On 10 June 1995, the Diocese of Mbaïki was created, having as its first bishop the Italian Comboni missionary, Rino Perin. On 3 January 1998, another Comboni, the Spanish Juan José Aguirre was appointed bishop of Bangassou replacing Bishop Antoine-Marie Maanicus, the one who had invited the Comboni missionaries to come to work in CAR in 1966. Today, Central African Christians are more than 80 percent of the population, although only 36 percent are Catholic.
Since 2012 the Church has experienced a hard time, due to the rebellion of the mainly Muslim Seleka. Numerous structures of the Church have been looted and destroyed, while the spiral of revenge and hate tore the country apart. Many Christians joined the anti-Balaka militias in order to oppose the Seleka rebels using their same weapon, violence. The result has been a devastated country after three years of pseudo civil war.
Life expectancy has dropped below 40 years and 11.5 percent of children die before their fifth birthday. The violence of some lords of war, without faith and without law, still hits some areas, while the wounds in the heart of the Central Africas due to the clashes between the Seleka rebels and the anti-Balaka militias are still open.
Last year in November Pope Francis visited the country. He made a plea for the nation’s fighting factions of Christians and Muslims to make peace. “To all those who make unjust use of the weapons of this world, I make this appeal: Lay down these instruments of death!”, he said at a Mass held in Bangui, the country’s capital.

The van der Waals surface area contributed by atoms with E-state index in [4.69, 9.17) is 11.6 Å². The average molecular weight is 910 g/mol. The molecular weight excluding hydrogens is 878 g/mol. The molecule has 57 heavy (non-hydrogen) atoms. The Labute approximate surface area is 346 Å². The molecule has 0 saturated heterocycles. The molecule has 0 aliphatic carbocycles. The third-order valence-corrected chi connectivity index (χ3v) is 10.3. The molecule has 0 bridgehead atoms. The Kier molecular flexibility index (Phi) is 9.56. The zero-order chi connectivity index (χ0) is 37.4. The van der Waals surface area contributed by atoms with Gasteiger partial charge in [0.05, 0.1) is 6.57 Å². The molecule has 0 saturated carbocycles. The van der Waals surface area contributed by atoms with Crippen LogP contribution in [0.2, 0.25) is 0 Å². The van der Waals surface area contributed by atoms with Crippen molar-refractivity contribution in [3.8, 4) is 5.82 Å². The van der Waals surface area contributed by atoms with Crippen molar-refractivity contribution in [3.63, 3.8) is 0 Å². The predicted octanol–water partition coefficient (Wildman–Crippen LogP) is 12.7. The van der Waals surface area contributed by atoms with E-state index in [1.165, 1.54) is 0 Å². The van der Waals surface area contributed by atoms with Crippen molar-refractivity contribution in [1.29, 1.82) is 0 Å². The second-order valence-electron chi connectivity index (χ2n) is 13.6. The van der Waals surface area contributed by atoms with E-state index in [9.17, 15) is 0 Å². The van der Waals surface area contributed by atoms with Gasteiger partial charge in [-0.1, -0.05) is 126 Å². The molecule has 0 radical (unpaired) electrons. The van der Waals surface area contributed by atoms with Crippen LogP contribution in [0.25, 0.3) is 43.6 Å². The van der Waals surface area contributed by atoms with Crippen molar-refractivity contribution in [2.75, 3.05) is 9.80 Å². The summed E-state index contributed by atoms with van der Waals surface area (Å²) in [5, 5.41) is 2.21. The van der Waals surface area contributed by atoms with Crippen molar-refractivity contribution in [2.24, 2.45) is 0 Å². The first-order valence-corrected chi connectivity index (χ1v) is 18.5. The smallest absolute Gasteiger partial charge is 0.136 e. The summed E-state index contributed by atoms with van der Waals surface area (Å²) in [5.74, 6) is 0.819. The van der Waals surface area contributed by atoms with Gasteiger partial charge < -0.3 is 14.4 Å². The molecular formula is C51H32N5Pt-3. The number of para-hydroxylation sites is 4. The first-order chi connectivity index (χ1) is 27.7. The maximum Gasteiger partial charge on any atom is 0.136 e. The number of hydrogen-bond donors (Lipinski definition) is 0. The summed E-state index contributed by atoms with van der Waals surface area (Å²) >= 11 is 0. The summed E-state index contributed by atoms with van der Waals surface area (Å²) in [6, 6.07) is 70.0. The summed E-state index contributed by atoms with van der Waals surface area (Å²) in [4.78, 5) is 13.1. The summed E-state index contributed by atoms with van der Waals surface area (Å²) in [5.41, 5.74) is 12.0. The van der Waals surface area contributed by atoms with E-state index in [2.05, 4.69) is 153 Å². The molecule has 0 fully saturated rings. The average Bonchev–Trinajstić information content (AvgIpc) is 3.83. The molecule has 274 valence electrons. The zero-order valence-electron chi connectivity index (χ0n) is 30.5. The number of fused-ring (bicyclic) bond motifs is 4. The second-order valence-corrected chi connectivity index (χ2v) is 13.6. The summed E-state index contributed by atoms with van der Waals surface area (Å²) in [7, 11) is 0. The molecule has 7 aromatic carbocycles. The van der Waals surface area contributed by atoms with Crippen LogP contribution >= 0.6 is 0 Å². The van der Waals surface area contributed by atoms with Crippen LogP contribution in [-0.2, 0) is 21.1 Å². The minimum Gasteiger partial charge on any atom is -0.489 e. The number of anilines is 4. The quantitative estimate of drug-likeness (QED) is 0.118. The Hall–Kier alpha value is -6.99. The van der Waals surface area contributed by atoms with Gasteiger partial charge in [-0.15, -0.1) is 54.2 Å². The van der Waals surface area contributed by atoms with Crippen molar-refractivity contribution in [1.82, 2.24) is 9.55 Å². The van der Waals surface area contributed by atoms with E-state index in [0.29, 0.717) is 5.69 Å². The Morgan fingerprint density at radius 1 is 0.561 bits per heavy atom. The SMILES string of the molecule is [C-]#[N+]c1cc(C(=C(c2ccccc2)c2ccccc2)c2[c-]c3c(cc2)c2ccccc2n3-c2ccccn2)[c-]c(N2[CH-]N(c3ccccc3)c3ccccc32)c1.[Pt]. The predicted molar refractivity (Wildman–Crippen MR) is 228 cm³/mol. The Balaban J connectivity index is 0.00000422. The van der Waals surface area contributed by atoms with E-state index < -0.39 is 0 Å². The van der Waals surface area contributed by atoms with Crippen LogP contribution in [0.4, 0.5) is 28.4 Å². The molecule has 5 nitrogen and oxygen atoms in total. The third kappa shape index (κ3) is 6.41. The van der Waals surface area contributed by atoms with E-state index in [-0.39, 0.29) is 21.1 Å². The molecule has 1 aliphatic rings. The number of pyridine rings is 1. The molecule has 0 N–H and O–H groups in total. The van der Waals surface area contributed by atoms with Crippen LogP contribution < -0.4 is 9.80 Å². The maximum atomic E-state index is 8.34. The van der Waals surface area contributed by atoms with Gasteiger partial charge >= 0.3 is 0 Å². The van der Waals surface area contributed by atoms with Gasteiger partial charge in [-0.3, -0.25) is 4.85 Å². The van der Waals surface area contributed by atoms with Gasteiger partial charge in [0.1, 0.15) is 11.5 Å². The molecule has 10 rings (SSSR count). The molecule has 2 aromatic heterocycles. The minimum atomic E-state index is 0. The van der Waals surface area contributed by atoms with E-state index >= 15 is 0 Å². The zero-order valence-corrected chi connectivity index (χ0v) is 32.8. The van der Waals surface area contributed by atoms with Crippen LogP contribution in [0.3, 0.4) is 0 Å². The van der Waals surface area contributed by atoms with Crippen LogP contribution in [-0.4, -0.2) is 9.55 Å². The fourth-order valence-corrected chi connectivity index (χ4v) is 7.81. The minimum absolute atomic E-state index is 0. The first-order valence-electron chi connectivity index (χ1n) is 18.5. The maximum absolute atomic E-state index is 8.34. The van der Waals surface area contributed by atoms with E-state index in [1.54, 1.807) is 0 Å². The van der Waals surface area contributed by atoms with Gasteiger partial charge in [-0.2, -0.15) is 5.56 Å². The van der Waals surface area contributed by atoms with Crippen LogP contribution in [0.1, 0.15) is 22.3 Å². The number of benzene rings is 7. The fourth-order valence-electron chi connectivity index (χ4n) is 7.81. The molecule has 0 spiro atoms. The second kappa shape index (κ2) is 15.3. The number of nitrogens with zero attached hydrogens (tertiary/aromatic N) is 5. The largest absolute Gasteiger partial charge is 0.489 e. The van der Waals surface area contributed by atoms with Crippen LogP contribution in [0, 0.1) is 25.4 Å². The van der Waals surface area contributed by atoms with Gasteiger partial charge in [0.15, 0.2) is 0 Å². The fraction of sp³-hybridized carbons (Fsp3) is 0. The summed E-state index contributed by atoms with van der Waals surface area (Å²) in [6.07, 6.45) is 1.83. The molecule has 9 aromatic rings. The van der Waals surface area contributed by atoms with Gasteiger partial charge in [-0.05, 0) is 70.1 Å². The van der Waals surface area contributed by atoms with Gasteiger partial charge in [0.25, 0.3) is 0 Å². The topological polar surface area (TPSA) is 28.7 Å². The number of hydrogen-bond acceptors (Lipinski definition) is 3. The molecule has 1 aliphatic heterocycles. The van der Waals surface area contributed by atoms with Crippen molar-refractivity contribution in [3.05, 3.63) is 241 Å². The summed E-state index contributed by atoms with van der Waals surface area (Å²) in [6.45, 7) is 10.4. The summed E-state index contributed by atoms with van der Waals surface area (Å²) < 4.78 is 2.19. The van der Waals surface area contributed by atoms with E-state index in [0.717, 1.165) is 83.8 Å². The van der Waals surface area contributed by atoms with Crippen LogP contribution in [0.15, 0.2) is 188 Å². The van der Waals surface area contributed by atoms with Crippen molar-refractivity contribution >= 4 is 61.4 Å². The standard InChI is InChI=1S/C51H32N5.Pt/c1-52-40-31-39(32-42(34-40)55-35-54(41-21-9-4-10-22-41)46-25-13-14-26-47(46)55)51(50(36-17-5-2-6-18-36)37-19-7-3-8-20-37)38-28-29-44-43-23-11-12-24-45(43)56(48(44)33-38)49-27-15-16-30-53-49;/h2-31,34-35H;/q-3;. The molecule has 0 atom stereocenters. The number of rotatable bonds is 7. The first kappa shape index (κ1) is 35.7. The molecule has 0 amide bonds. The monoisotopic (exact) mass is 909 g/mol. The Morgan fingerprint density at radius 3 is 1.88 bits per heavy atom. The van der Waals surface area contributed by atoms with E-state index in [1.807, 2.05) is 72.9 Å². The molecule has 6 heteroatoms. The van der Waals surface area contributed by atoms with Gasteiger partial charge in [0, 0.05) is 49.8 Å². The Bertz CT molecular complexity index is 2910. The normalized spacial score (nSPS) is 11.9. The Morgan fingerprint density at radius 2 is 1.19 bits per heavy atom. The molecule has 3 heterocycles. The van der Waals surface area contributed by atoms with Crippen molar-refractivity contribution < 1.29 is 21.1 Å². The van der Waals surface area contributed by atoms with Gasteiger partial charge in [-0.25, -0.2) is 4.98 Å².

While he was there, Pope Francis made a highly symbolic gesture by opening a ‘Holy Door’ at Bangui ahead of the start of a Catholic Jubilee Year. He explained the significance of his gesture.
“Today Bangui is the spiritual capital of the world,” the Pope said. “The Holy Year of Mercy begins earlier in this land that has suffered for many years as a result of war, hatred, misunderstanding and a lack of peace”.
“This land of suffering is a reflection of all countries around the world that have experienced the cross of war. Bangui is the spiritual capital of prayer for God’s mercy. Let us all ask for peace, mercy, reconciliation, forgiveness and love. Let us ask for peace and reconciliation for Bangui, for the Central African Republic and for all countries afflicted by war!” Last November, at the age of 49, archbishop Dieudonné Nzapalainga of Bangui was named cardinal. He is the youngest in the College of Cardinals.
Comboni missionaries today
Today there are 35 missionaries working in CAR. They are from eight nationalities; they live in seven communities spread across five of the nine dioceses of the country and are responsible for five parishes and several centers of missionary animation and formation. The Comboni family also includes 12 Comboni Missionary sisters and 3 Comboni Lay missionaries (CLM).
The first evangelization, the proclamation of the Gospel to those who do not know it or only know it inadequately, still remains, after 50 years, one of the main priorities of the Comboni missionaries, as the commitment to the Aka pygmy people in the Mongoumba mission shows. Given the country’s current circumstances, the promotion of justice and peace, through interreligious dialogue, is another priority.
While, the formation of pastoral agents is the third priority. In addition to the catechetical centre of the Grimari Mission, which is specialized in the formation of catechists from all corners of the country, there are specific similar programs in each Comboni parish. The twelve Central African Comboni missionaries are the visible results of this half-century presence in RCA.